I’ve been employing an equation in one of my Perl modules. It’s used to convert a matrix of frequencies at positions in a sequence to a matrix of weights; you see this called a position-weight matrix (PWM) or position site-specific matrix (PSSM).
The equation looks like this (behold, the WordPress LaTeX plugin):
where f(b,i) is frequency of base at position i, N is the sum of frequencies for a column and p(b) is the prior probability of the base in the sequence. Those terms with N are a statistical fudge called a pseudocount.
The thing is – I’ve been using it somewhat empirically – which means that it seems to do what I want, but I’m not confident that my usage is justifiable in terms of the theory. So if you’re a PSSM expert, here are 3 questions for you:
- If I were to apply this equation to protein sequences, rather than DNA, I’d assume that simply replacing ‘4’ with ’20’ is all that’s required?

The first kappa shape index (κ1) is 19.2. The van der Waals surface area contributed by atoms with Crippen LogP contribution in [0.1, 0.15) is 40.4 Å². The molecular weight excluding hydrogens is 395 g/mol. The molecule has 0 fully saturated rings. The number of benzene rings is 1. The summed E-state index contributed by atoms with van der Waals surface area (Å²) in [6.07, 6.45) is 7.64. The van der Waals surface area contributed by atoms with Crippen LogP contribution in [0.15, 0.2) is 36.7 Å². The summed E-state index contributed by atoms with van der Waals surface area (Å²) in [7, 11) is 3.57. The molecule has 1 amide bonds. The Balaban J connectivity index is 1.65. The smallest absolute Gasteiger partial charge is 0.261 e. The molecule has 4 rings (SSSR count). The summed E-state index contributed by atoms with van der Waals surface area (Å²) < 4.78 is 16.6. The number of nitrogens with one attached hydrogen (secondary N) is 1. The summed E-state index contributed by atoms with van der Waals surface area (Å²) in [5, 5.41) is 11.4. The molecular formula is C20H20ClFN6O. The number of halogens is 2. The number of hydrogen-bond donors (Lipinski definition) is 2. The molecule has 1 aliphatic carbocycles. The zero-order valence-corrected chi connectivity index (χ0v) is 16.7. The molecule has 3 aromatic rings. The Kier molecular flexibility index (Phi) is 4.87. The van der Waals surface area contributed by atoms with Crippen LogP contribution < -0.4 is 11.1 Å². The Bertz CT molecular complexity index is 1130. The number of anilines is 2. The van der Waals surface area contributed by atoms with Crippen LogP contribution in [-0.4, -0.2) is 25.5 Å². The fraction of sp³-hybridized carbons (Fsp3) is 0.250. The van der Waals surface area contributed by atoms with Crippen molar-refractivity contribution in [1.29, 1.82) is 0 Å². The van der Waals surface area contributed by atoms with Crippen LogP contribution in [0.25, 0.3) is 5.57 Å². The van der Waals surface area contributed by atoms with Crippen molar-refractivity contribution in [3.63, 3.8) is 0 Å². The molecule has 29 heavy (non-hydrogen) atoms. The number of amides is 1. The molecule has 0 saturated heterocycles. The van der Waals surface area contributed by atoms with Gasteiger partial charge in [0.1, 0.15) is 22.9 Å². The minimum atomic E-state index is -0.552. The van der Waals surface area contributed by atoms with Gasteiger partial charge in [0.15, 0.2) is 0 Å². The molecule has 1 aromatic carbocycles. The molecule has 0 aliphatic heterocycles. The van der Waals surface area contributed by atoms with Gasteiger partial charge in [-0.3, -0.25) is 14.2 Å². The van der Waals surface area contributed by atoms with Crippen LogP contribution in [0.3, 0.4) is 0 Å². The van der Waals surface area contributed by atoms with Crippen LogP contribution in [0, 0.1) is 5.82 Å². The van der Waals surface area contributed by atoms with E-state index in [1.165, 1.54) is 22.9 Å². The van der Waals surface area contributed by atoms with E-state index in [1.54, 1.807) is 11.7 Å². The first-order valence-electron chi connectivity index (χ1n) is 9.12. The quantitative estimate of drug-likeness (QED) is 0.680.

- Nowhere have I read that N must be equal for all columns. Normally it is, because a frequency matrix is derived from an alignment and so N is just the number of sequences. But suppose that each column can be derived independently from a different number of sequences? Is there any objection to non-equal N?
- I’m not finding it easy to track down literature that describes this or similar equations, via PubMed or Google (“Google equation search” would be nice). Anyone care to recommend a review or even some documentation? I’m sure I saw this in an R-package once.
If anyone comments this post I’ll be (a) amazed and (b) eternally grateful.